On June 1st, for the first time in 14 years, the National Security Administration (NSA) stopped tracking the calls of hundreds of millions of innocent Americans under section 215 of the Patriot Act. But yesterday the U.S. Senate passed a milestone reform bill, the USA Freedom Act, which places significant constraints on section 215 and other authorities, though it leaves many other intrusive surveillance powers untouched.
The Freedom Act is far from ideal, but it shows that the tides have turned from a post 9/11 panic that shepherded in the Patriot Act to a time where Americans are ready to demand their elected officials restrain government surveillance.
The Act puts new limits on how the government can access individual phone records. Instead of the NSA collecting metadata, under the Freedom Act, the NSA can only ask phone companies to disclose data on a specific person, account, or device, if there is reasonable suspicion that the aforementioned are associated with a foreign power or agent of a foreign power engaged in international terrorism.
This reform comes after a dramatic period of debate in the Senate. In late May, pro-reform members of the Senate, including NH Sen. Shaheen, refused to reauthorize or extend provisions of the Patriot Act set to expire on June 1st. (NH Sen. Ayotte voted to reauthorize the Patriot Act or alternatively to extend it to July 31, 2015.) Instead, over 70 members of the Senate voted to move the USA Freedom Act forward.
On June 2nd, 67 Senators (including Sen. Shaheen and Ayotte) voted to pass the Freedom Act in the same form passed by the house on May 13. Sen. Mitch McConnell, supported by Sen. Ayotte, was unsuccessful in adding amendments that would weaken the USA Freedom Act, including provisions that would allow the government to possibly continue bulk collection of phone records for an additional six months.
In May, the Second Circuit held in a case brought by the ACLU that “the telephone metadata program exceeds the scope of what Congress has authorized and therefore violates [Section 215 of the Patriot Act].” But the court declined to rule on whether mass data collection violated American’s constitutional rights.
A recent poll shows New Hampshire voters decisively support substantive reform of U.S. government surveillance practices. By nearly a 2:1 margin, likely New Hampshire voters of all ages, ideologies, and political parties rejected the argument that the Patriot Act should be preserved with no changes because of potential terrorist threats.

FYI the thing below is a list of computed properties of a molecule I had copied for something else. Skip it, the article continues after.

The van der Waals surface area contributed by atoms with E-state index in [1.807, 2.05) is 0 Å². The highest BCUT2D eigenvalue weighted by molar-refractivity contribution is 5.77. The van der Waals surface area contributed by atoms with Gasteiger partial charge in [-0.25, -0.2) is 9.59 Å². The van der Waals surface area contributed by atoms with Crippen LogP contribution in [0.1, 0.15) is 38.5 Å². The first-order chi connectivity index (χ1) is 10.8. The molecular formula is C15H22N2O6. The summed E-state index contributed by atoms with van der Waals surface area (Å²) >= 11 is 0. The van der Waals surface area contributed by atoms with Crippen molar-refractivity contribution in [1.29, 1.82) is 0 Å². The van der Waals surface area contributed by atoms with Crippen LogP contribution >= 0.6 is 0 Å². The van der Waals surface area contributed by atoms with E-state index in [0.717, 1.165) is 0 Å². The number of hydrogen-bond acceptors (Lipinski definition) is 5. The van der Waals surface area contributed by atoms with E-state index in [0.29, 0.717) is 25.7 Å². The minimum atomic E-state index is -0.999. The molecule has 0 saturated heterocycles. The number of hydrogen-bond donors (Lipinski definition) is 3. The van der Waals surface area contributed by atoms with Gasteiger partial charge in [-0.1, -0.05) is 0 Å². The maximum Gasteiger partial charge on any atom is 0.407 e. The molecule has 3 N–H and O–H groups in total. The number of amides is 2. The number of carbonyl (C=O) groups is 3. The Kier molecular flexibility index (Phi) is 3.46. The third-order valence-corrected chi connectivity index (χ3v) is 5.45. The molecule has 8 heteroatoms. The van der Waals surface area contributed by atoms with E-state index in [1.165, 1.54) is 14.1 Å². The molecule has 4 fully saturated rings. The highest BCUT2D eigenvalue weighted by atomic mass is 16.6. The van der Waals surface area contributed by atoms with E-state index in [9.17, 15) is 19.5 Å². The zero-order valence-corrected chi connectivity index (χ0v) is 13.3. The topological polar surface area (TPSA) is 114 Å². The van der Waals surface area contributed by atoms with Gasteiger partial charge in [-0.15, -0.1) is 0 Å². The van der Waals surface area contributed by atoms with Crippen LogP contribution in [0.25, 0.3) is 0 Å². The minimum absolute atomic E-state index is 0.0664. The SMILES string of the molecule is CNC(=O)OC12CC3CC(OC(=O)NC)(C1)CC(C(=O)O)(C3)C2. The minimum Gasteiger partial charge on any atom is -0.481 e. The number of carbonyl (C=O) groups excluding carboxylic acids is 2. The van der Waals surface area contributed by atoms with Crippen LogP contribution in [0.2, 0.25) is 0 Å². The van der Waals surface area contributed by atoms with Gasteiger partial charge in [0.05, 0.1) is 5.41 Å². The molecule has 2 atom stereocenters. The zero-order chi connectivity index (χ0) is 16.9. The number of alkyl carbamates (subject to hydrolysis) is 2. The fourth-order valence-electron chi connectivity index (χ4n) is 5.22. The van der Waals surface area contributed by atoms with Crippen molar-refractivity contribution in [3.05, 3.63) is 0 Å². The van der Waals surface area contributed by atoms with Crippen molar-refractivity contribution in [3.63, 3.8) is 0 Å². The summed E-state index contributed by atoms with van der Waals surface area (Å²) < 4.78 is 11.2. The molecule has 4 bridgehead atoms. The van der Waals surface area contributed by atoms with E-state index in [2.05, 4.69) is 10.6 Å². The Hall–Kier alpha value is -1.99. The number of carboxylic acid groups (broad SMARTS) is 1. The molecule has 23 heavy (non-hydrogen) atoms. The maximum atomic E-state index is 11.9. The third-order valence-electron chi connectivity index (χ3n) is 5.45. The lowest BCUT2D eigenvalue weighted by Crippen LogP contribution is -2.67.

Many New Hampshire state lawmakers recognize our preference for privacy. Indeed, New Hampshire became the first state to deny police officers the ability to use license plate readers which indiscriminately read and capture license plate data back in 2007.
Two bills are currently pending in the NH legislature which would extend our state’s commitment to privacy.
House Bill 142 would extend the state’s commitment to student privacy to the digital world, forbidding teachers and schools from forcing students to disclose social media passwords, contacts or content. This bill is an important step forward in protecting student privacy rights. In testifying about the bill, ACLU of NH Exec. Dir. Devon Chaffee advocated, “We have long been focused on that issue in the physical sense of a student’s physical right to privacy, even when they’re in a school setting. Now, what we’re really turning to is ensuring that those protections are keeping pace with technology.”
House Bill 468 would codify in law that New Hampshire citizens’ constitutional right to protect themselves against unreasonable government searches extends to their cellphone information. The bill forbids the use of “stingray” technology and would prevent law enforcement and government entities from tracking people via electronic device unless the government entity first obtains a warrant based on probable cause.
New Hampshire voters reject the notion that they must renounce their right to privacy in order to be safe and so does the ACLU. We are currently advocating in Concord for the passage of the two important state bills. Meanwhile, our national office continues to encourage the federal government to protect the Bill of Rights and reign in the NSA’s mass surveillance programs. The most egregious portion of the Patriot Act may be weakened, but it would be a mistake to let the Freedom Act’s passing mark the end of an important national conversation about privacy and individual rights.
— By Elizabeth Velez, ACLU-NH Legal Intern